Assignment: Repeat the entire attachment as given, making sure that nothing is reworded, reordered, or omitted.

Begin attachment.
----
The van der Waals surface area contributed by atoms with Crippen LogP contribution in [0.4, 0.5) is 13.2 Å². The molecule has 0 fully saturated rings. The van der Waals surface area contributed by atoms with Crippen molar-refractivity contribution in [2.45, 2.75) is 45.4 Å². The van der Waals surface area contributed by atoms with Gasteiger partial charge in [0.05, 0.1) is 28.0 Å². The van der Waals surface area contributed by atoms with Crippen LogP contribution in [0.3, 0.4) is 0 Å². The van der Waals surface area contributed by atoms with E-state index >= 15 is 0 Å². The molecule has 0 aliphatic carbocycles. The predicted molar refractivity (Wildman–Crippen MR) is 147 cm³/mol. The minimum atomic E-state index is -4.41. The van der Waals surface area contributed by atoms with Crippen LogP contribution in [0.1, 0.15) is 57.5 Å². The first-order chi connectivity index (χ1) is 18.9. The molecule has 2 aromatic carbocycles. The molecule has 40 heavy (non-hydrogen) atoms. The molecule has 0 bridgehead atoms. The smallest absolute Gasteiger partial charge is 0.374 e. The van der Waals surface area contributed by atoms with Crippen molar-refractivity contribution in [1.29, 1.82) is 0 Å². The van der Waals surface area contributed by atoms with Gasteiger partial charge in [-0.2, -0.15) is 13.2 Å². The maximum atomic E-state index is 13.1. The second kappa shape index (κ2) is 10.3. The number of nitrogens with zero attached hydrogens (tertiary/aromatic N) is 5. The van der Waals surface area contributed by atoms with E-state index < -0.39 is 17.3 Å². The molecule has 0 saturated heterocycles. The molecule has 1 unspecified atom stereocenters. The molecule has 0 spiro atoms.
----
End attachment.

The van der Waals surface area contributed by atoms with Crippen LogP contribution in [0.4, 0.5) is 13.2 Å². The molecule has 0 fully saturated rings. The van der Waals surface area contributed by atoms with Crippen molar-refractivity contribution in [2.45, 2.75) is 45.4 Å². The van der Waals surface area contributed by atoms with Gasteiger partial charge in [0.05, 0.1) is 28.0 Å². The van der Waals surface area contributed by atoms with Crippen LogP contribution in [0.3, 0.4) is 0 Å². The van der Waals surface area contributed by atoms with E-state index >= 15 is 0 Å². The molecule has 0 aliphatic carbocycles. The predicted molar refractivity (Wildman–Crippen MR) is 147 cm³/mol. The minimum atomic E-state index is -4.41. The van der Waals surface area contributed by atoms with Crippen LogP contribution in [0.1, 0.15) is 57.5 Å². The first-order chi connectivity index (χ1) is 18.9. The molecule has 2 aromatic carbocycles. The molecule has 40 heavy (non-hydrogen) atoms. The molecule has 0 bridgehead atoms. The smallest absolute Gasteiger partial charge is 0.374 e. The van der Waals surface area contributed by atoms with Crippen molar-refractivity contribution in [1.29, 1.82) is 0 Å². The van der Waals surface area contributed by atoms with Gasteiger partial charge in [-0.2, -0.15) is 13.2 Å². The maximum atomic E-state index is 13.1. The second kappa shape index (κ2) is 10.3. The number of nitrogens with zero attached hydrogens (tertiary/aromatic N) is 5. The van der Waals surface area contributed by atoms with E-state index < -0.39 is 17.3 Å². The molecule has 0 saturated heterocycles. The molecule has 1 unspecified atom stereocenters. The molecule has 0 spiro atoms.